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Why Renewables Are Not Enough

The reduction in greenhouse-gas emissions that is needed in the coming decades would be hard to achieve in the best of times. But doing so while improving the quality of life of the world's fast-growing population – set to exceed ten billion by the end of this century – will require the commitment of a wide variety of actors.

NEW DELHI – At the United Nations in New York on April 22, world leaders ratified the global climate agreement reached in Paris last December. One hundred ninety-five countries, ranging from richest to poorest, have now agreed to limit global warming to well below 2°C above pre-industrial levels, with the goal of not exceeding 1.5°C. They have also committed to “intended nationally determined contributions” (INDCs) to limit or reduce greenhouse-gas emissions by 2030. This is a major achievement, but it is far from sufficient.

In fact, even if all INDC targets were achieved, the world would still be heading toward eventual warming of some 2.7-3.4°C above pre-industrial levels. To keep warming well below 2°C, emissions in 2030 must be more than 30% below those envisaged in the INDCs.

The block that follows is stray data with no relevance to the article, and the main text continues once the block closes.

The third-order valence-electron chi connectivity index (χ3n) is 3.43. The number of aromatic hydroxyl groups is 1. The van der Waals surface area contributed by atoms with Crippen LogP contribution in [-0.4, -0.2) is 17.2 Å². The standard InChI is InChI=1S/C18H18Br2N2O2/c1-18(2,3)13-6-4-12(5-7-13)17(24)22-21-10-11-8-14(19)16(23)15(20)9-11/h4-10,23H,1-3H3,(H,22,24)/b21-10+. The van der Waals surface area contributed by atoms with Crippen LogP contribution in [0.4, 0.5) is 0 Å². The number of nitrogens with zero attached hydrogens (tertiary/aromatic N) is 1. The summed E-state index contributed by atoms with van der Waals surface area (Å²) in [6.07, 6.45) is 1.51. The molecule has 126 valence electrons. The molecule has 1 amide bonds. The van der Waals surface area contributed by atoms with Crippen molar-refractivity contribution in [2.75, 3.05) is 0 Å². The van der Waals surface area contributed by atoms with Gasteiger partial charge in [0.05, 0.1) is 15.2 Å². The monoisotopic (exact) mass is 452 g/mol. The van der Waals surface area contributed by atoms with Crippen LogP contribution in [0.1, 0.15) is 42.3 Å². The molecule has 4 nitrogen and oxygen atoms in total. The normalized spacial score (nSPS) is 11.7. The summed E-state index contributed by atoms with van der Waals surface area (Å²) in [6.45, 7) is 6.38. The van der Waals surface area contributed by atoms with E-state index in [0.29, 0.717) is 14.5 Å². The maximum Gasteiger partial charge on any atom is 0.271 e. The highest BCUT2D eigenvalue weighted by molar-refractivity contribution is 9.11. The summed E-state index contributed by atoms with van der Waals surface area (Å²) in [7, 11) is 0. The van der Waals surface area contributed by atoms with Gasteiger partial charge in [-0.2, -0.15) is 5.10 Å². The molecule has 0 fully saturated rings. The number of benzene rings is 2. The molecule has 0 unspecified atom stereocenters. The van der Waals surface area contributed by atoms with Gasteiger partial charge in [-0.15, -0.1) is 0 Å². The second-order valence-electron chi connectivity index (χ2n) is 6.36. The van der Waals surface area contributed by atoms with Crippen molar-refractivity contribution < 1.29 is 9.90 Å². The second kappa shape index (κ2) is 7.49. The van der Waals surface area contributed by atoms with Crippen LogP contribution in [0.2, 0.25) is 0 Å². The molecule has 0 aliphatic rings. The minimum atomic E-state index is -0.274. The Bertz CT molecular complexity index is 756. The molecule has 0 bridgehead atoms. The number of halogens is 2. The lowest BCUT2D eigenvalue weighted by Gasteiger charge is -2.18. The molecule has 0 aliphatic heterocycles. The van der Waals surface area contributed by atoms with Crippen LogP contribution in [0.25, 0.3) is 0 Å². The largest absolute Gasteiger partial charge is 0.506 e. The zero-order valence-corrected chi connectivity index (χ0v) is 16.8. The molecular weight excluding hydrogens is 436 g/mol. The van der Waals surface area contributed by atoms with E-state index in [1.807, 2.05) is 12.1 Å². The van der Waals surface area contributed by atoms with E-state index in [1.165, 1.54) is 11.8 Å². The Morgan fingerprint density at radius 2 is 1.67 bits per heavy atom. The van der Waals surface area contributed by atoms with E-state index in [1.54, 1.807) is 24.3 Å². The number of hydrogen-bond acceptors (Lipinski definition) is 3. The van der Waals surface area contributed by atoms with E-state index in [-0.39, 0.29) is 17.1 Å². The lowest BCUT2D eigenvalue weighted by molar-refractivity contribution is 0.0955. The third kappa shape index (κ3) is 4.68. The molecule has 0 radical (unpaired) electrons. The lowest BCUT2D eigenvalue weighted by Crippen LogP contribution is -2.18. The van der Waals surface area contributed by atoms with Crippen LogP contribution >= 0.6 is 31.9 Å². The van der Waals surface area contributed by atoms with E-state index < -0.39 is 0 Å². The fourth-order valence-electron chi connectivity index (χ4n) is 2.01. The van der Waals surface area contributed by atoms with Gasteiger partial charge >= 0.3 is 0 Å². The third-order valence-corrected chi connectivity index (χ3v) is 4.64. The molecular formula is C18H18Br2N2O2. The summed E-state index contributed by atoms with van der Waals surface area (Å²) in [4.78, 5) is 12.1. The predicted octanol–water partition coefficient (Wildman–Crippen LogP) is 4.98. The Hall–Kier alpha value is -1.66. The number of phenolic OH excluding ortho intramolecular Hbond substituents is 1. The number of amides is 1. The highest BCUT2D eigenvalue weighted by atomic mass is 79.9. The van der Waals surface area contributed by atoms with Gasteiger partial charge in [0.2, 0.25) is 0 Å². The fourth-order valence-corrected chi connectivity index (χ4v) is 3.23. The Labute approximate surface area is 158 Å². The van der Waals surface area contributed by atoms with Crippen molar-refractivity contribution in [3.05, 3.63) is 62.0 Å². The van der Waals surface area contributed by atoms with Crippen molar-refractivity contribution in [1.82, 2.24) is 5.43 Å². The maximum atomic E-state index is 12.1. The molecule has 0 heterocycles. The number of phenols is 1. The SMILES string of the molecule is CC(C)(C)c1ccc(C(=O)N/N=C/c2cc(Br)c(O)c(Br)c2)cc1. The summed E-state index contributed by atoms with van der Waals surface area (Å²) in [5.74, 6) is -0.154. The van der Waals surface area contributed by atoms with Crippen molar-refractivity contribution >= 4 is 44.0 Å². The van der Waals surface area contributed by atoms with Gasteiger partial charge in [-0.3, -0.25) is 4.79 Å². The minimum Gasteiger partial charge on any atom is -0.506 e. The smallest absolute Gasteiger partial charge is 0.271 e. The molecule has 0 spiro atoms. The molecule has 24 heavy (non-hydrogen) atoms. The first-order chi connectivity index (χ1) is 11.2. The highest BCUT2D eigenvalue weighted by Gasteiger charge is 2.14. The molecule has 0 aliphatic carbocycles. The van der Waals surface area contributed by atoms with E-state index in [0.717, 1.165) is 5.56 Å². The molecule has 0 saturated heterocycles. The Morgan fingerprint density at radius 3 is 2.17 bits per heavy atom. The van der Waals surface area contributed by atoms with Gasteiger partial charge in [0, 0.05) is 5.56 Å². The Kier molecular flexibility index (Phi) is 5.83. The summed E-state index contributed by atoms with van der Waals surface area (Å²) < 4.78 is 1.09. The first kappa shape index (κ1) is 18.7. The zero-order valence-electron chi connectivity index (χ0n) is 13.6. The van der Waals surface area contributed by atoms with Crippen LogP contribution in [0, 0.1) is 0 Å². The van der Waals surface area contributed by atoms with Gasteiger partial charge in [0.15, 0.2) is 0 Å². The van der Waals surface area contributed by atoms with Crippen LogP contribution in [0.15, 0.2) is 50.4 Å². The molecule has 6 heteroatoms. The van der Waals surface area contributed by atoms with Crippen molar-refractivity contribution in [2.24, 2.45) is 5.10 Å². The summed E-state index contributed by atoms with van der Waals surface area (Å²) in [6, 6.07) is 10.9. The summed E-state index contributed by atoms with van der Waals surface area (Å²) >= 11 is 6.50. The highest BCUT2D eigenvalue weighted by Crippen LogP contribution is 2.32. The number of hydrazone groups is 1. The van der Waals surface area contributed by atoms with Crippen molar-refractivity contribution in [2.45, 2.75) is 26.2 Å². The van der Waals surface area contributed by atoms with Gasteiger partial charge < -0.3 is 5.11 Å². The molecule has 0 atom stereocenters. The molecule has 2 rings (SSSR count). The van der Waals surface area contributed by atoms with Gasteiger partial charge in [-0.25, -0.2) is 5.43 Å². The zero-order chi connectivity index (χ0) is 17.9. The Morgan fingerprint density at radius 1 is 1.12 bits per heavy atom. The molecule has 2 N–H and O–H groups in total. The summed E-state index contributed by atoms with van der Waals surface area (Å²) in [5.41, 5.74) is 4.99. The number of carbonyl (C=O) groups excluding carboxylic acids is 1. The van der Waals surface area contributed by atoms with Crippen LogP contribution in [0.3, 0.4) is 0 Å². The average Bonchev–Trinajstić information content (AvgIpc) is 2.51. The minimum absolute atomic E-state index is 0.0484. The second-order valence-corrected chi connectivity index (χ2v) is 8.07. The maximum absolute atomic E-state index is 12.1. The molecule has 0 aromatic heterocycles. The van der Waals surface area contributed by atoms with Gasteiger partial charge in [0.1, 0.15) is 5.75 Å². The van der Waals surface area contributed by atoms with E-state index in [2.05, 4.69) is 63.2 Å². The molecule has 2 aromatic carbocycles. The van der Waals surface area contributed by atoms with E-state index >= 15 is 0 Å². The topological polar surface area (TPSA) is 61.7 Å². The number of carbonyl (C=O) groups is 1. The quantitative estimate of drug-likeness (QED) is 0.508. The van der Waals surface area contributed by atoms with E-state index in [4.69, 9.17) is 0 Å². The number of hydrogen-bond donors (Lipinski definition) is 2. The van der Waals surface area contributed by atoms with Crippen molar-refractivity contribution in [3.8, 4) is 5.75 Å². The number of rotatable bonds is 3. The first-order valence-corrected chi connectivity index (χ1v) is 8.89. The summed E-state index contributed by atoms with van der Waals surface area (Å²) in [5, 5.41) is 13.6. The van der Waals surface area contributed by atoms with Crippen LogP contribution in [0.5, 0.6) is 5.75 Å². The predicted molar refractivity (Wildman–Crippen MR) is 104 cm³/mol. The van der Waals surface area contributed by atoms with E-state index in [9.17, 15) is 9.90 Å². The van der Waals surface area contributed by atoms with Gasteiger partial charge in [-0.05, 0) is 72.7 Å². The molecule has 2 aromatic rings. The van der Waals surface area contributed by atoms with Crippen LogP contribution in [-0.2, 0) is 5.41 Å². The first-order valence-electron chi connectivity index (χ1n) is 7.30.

This will be an enormous challenge, given the need for major strides in economic development over the same period. Before this century is over, we should seek to enable all the world’s people – probably more than ten billion by then – to achieve the standards of living currently enjoyed only by the wealthiest 10%. That will require a huge increase in energy consumption. The average African, for example, today uses about one-tenth of the energy used by the average European. But by 2050, we must reduce energy-related emissions by 70% from 2010 levels, with further cuts needed to achieve net zero emissions by 2060.

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